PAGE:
Phase transformations and mechanical properties of biocompatible Ti–16.1Nb processed by severe plastic deformation

Ajit Panigrahi, Matthias Bönisch, Thomas Waitz, Erhard Schafler, Mariana Calin, Jürgen Eckert, Werner Skrotzki, Michael Zehetbauer

A coarse grained biocompatible Ti–16.1Nb (wt.%) alloy was used to study

the impact of severe plastic deformation on microstructural changes,

phase transformations, and mechanical properties. The starting material,

showing a rather low value of Young’s modulus (66 GPa), contained

orthorhombic α″ martensite. Hydrostatic pressure of 4 GPa solely yields a partial transformation to the ω-phase; increasing the pressure to 8 GPa increases the volume fraction of the ω-phase

and causes a concomitant increase of Young’s modulus. By processing

samples through high pressure torsion at room temperature, i.e. applying

both hydrostatic pressure and shear deformation, a nanocrystalline

structure was obtained. The samples almost exclusively contained the ω-phase and showed rather high values of Young’s modulus (up to 130 GPa) and hardness (up to 4.0 GPa). The ω-phase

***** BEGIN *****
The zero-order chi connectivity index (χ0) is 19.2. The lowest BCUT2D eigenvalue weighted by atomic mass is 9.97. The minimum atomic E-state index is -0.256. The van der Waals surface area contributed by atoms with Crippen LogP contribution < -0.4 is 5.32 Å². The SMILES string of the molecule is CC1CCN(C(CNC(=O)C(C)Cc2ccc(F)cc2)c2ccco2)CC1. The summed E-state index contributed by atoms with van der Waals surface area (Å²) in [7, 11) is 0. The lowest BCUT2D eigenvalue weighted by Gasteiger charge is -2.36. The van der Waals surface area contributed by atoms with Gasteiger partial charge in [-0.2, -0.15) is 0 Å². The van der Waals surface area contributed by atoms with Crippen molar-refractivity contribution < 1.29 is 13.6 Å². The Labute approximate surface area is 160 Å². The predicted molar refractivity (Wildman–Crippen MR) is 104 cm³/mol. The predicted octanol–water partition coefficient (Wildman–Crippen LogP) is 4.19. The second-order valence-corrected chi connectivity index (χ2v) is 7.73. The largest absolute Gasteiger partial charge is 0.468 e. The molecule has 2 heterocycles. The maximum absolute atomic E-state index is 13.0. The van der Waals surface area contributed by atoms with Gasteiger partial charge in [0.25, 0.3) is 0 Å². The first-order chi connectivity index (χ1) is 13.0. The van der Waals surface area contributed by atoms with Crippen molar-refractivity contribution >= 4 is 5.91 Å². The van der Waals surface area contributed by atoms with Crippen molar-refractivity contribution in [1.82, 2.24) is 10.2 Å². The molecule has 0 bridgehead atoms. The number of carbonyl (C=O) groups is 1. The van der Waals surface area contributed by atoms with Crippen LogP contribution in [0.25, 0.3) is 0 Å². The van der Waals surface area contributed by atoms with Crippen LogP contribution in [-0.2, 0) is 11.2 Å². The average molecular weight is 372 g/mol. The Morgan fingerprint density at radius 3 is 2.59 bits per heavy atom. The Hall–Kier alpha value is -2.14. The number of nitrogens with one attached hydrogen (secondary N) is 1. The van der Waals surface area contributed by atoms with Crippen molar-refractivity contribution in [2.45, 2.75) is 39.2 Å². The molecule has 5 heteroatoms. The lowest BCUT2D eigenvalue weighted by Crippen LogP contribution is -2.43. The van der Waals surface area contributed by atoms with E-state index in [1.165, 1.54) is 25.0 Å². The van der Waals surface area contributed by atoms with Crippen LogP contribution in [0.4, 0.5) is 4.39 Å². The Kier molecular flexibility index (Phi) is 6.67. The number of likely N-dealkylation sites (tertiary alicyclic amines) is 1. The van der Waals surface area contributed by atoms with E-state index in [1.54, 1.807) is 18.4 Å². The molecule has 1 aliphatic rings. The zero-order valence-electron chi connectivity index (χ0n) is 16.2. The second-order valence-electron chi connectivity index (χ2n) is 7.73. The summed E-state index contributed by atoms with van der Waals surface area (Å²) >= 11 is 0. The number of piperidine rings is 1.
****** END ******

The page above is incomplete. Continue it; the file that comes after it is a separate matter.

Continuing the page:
formed during high pressure torsion revealed stability upon unloading.

However, upon heating to about 500 °C the ω-phase decomposes into a

phase mixture of hexagonal α and body centred cubic β phases which is still ultra-fine. Cold rolling and folding achieves a microstructure consisting of ω, α/α′ and α

phases. Concomitant decrease of grain size and increase of defect

density yield a hardness (3.3 GPa) which is smaller than that of high

pressure torsion but a Young’s modulus of about 100 GPa being closer to

that of the initial material.

Physics of Nanostructured Materials
External organisation(s)
Leibniz-Institut für Festkörper- und Werkstoffforschung Dresden, Technische Universität Dresden
Journal of Alloys and Compounds
No. of pages
Publication date
Peer reviewed
Austrian Fields of Science 2012
103018 Materials physics, 210004 Nanomaterials
ASJC Scopus subject areas
Mechanics of Materials, Mechanical Engineering, Metals and Alloys, Materials Chemistry
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